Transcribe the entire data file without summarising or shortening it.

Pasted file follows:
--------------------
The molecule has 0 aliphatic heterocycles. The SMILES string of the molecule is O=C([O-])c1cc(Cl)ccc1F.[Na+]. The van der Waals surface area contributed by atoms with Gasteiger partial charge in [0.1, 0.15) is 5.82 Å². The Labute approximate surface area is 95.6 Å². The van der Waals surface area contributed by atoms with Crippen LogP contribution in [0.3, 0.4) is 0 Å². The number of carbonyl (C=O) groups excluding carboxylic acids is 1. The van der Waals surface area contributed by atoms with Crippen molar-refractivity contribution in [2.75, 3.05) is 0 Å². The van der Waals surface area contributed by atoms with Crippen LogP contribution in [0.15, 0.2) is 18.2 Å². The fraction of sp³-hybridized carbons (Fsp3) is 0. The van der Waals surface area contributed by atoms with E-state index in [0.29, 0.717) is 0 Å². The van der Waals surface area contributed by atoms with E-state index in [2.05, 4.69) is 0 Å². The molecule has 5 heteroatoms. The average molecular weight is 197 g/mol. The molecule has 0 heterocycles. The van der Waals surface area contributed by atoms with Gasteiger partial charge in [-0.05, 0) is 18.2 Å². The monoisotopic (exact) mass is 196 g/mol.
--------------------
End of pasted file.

The molecule has 0 aliphatic heterocycles. The SMILES string of the molecule is O=C([O-])c1cc(Cl)ccc1F.[Na+]. The van der Waals surface area contributed by atoms with Gasteiger partial charge in [0.1, 0.15) is 5.82 Å². The Labute approximate surface area is 95.6 Å². The van der Waals surface area contributed by atoms with Crippen LogP contribution in [0.3, 0.4) is 0 Å². The number of carbonyl (C=O) groups excluding carboxylic acids is 1. The van der Waals surface area contributed by atoms with Crippen molar-refractivity contribution in [2.75, 3.05) is 0 Å². The van der Waals surface area contributed by atoms with Crippen LogP contribution in [0.15, 0.2) is 18.2 Å². The fraction of sp³-hybridized carbons (Fsp3) is 0. The van der Waals surface area contributed by atoms with E-state index in [0.29, 0.717) is 0 Å². The van der Waals surface area contributed by atoms with E-state index in [2.05, 4.69) is 0 Å². The molecule has 5 heteroatoms. The average molecular weight is 197 g/mol. The molecule has 0 heterocycles. The van der Waals surface area contributed by atoms with Gasteiger partial charge in [-0.05, 0) is 18.2 Å². The monoisotopic (exact) mass is 196 g/mol.